Insomnia, difficulty sleeping through the night, heavy snoring and the Restless Legs Syndrome are the most common sleep disorders.
Not all sleep problems necessarily end in a sleep disorder. Most people sleep better and sometimes not so well.
However, if you lie awake regularly when you actually want to sleep, you may be suspected of developing a sleeping disorder.
If your sleep problems persist without a clearly identifiable cause, you should see a doctor as soon as possible. The first point of contact is your family doctor.
Under no circumstances should you be fobbed off with a prescription for sleeping pills at the surgery. Sleeping pills are often the shortest route to sleep disturbance.
Find a doctor who will take the time to advise you. In many places you will find doctors who specialize in sleep medicine. Your health insurance company can also help you find a doctor with experience in sleep medicine.
Circulation of sleep disorders
Persistent sleep problems sometimes lead to a cycle of sleep disturbances that becomes increasingly severe.
Brooding at night or an irregular sleep rhythm, for example, promotes problems falling asleep and sleeping through the night, which leads to tiredness and reduced performance.
Tired and exhausted, we easily come under pressure, feel irritated or over strained. Anger or stress, on the other hand, promotes nightly brooding, problems falling asleep or an irregular sleep rhythm.
The entry into the cycle of sleep disorders usually goes unnoticed. A regular sleep rhythm, sleep rituals or relaxation techniques help to avoid the cycle of sleep disorders or to get out of the cycle.
However, this is usually only possible at an early stage of sleep disorders. If sleep disorders persist, medical and/or psychological help is advisable.
Causes of sleep disorders
Sleep disorders can have many causes. Women often experience sleep disorders during the menopause, for example – or during pregnancy. Teenagers often sleep badly during puberty.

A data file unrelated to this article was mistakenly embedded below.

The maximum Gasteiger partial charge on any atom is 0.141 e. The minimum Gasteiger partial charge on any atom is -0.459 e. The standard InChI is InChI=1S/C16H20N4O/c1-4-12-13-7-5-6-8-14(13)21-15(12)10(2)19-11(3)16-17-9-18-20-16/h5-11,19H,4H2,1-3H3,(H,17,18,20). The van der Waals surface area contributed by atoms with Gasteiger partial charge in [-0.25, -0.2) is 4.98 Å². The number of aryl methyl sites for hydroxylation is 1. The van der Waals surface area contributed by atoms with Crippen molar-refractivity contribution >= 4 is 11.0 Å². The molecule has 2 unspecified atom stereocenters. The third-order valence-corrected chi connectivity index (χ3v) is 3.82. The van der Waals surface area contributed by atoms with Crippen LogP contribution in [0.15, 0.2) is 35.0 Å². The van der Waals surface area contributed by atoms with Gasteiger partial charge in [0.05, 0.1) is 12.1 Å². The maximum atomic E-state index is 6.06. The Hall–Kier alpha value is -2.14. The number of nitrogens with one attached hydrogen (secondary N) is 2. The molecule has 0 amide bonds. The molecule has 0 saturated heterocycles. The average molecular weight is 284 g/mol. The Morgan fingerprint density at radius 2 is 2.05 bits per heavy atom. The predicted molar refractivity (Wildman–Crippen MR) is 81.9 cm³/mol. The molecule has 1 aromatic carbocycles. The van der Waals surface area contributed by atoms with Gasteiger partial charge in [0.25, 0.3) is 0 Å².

In these cases hormonal changes cause the sleep disorders. A thyroid dysfunction or numerous other diseases also cause sleep disorders, as do many medications.
Therefore, other possible causes of sleep problems should be excluded before a targeted treatment of sleep disorders.
Diagnosis of sleep disorders
If self-help with a regular sleep rhythm, sleep rituals and other sleep-promoting measures do not lead to a good sleep, you should consult a doctor.
The earlier a diagnosis is made, the easier it is to treat sleep disorders. The treatment of sleep disorders is often much easier than many people think.
Sleeping pills should only play a minor role in the treatment of sleep disorders and should always be used as briefly as possible.
A continuation of the outpatient medical diagnosis can be carried out as an inpatient in a so-called sleep laboratory.
On these sleep medical wards, sleep is usually monitored for two nights with numerous sensors.
For example, an EEG is recorded to monitor the course of the sleep phases and the nightly activity of the brain. The sleep laboratory can often provide further clues for the treatment of sleep disorders.
Therapy of sleep disorders
A combination of medication (if not dispensable) and behavioral therapy training has proven effective in treating sleep disorders. So-called sleep training is mainly about overcoming negative thoughts and experiences staying cool while sleeping and finding a regular sleep rhythm.
Frequent sleep disorders
Insomnia, difficulty sleeping through the night, sleep apnea with heavy snoring, and the restless legs syndrome (restless legs) are the most common reasons for disturbed sleep.
But other diseases also influence sleep. Typical examples are depression, cardiovascular diseases and menopausal complaints.
Insomnia – difficulty falling asleep and sleeping through
Doctors refer to sleep disorders as insomnia. This includes various forms of insomnia and insomnia of falling asleep.
Primary insomnias are all sleep disorders where there is no apparent reason for the sleep problems. In the case of secondary insomnia, however, there are clear triggers for insomnia:
- Diseases of the cardiovascular system, hormonal dysfunctions, cancer, pain or rheumatism, psychological or neurological diseases such as depression, anxiety disorders, dementia or neuroses
- Noise, light or shift work and jet lag
- Misuse or side effects of medication
- Drugs and alcohol.